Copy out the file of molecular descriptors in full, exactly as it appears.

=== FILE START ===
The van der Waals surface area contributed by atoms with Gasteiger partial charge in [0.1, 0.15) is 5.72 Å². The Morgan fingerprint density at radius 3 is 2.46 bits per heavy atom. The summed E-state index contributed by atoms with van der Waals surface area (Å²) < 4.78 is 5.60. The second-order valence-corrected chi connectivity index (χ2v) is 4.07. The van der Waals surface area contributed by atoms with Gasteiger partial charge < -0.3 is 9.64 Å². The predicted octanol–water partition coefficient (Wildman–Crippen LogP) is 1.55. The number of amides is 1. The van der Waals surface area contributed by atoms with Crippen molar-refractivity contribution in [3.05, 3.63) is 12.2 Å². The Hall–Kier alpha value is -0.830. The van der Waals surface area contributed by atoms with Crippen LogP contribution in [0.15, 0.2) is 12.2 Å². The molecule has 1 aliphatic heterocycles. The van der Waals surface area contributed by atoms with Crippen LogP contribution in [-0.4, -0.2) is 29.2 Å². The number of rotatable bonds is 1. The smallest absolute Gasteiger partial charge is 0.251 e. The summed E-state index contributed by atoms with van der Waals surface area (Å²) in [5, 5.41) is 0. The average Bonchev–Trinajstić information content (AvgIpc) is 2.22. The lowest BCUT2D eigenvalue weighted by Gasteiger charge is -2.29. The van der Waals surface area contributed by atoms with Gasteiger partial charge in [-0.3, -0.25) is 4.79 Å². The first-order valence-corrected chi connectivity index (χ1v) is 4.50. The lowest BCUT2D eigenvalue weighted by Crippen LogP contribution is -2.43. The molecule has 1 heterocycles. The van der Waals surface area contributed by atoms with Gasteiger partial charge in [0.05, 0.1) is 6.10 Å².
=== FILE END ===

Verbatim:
The van der Waals surface area contributed by atoms with Gasteiger partial charge in [0.1, 0.15) is 5.72 Å². The Morgan fingerprint density at radius 3 is 2.46 bits per heavy atom. The summed E-state index contributed by atoms with van der Waals surface area (Å²) < 4.78 is 5.60. The second-order valence-corrected chi connectivity index (χ2v) is 4.07. The van der Waals surface area contributed by atoms with Gasteiger partial charge < -0.3 is 9.64 Å². The predicted octanol–water partition coefficient (Wildman–Crippen LogP) is 1.55. The number of amides is 1. The van der Waals surface area contributed by atoms with Crippen molar-refractivity contribution in [3.05, 3.63) is 12.2 Å². The Hall–Kier alpha value is -0.830. The van der Waals surface area contributed by atoms with Crippen LogP contribution in [0.15, 0.2) is 12.2 Å². The molecule has 1 aliphatic heterocycles. The van der Waals surface area contributed by atoms with Crippen LogP contribution in [-0.4, -0.2) is 29.2 Å². The number of rotatable bonds is 1. The smallest absolute Gasteiger partial charge is 0.251 e. The summed E-state index contributed by atoms with van der Waals surface area (Å²) in [5, 5.41) is 0. The average Bonchev–Trinajstić information content (AvgIpc) is 2.22. The lowest BCUT2D eigenvalue weighted by Gasteiger charge is -2.29. The van der Waals surface area contributed by atoms with Gasteiger partial charge in [-0.3, -0.25) is 4.79 Å². The first-order valence-corrected chi connectivity index (χ1v) is 4.50. The lowest BCUT2D eigenvalue weighted by Crippen LogP contribution is -2.43. The molecule has 1 heterocycles. The van der Waals surface area contributed by atoms with Gasteiger partial charge in [0.05, 0.1) is 6.10 Å².